The second myth is that forgiveness means condoning the unforgivable act. By forgiving people who hurt you, you are not saying that what they did was acceptable or not bad. It was bad. But when you forgive, you  lessen the impact of the past on your present and future. Forgiveness doesn’t mean you let people off the hook and absolve them of all responsibility for their actions. They are still responsible for what they did and must make peace with their past.

Forgiveness is not about swallowing your true feelings and tolerating people who hurt you. Actually, forgiveness cannot be given half-heartedly and is not a clear-cut one-time decision. You can’t just wake up one morning and decide to forgive someone. It can’t be forced and scheduled. It is what happens naturally as a result of confronting painful past experiences and healing old wounds.  While everyone’s journey to forgiveness is unique, it will pass through six stages.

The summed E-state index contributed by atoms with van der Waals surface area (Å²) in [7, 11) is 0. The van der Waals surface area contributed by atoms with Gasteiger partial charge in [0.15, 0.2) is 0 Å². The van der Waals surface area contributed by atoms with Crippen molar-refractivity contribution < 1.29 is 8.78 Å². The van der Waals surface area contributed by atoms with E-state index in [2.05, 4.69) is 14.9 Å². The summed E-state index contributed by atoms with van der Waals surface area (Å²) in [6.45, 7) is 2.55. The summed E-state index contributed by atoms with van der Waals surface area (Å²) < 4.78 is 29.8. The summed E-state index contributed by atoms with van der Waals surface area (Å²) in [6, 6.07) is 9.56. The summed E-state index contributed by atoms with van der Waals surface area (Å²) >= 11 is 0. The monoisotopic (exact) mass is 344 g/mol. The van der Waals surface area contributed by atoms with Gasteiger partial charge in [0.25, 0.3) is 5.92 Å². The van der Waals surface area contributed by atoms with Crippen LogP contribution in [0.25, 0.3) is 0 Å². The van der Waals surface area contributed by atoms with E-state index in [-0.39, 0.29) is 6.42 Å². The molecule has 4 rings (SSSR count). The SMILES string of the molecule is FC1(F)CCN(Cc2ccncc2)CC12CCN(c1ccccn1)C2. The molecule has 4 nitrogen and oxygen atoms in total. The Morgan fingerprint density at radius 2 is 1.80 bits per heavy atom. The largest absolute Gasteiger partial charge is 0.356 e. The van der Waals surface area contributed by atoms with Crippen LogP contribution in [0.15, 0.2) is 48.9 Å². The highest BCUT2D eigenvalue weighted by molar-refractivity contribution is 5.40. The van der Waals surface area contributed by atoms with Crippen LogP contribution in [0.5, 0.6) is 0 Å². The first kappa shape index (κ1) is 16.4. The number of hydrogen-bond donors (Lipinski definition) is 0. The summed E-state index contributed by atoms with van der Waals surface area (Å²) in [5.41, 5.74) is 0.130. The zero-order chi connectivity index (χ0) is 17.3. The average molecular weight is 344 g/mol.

How it unfolds
First, there is denial, where you play down the importance of your painful past and bury your thoughts and feelings about those experiences. Then there is self-blame, where you try to explain what happened as somehow being your fault. If only I had been different or done things differently, that would not have happened, you tell yourself. You then become a victim and recognise that you did not deserve or ask to be hurt. This makes you indignant and you want the people who hurt you to suffer, just as you have. You then become a survivor and recognise that although you were hurt, you did indeed survive. Your painful past took things away from you, but gave you something too.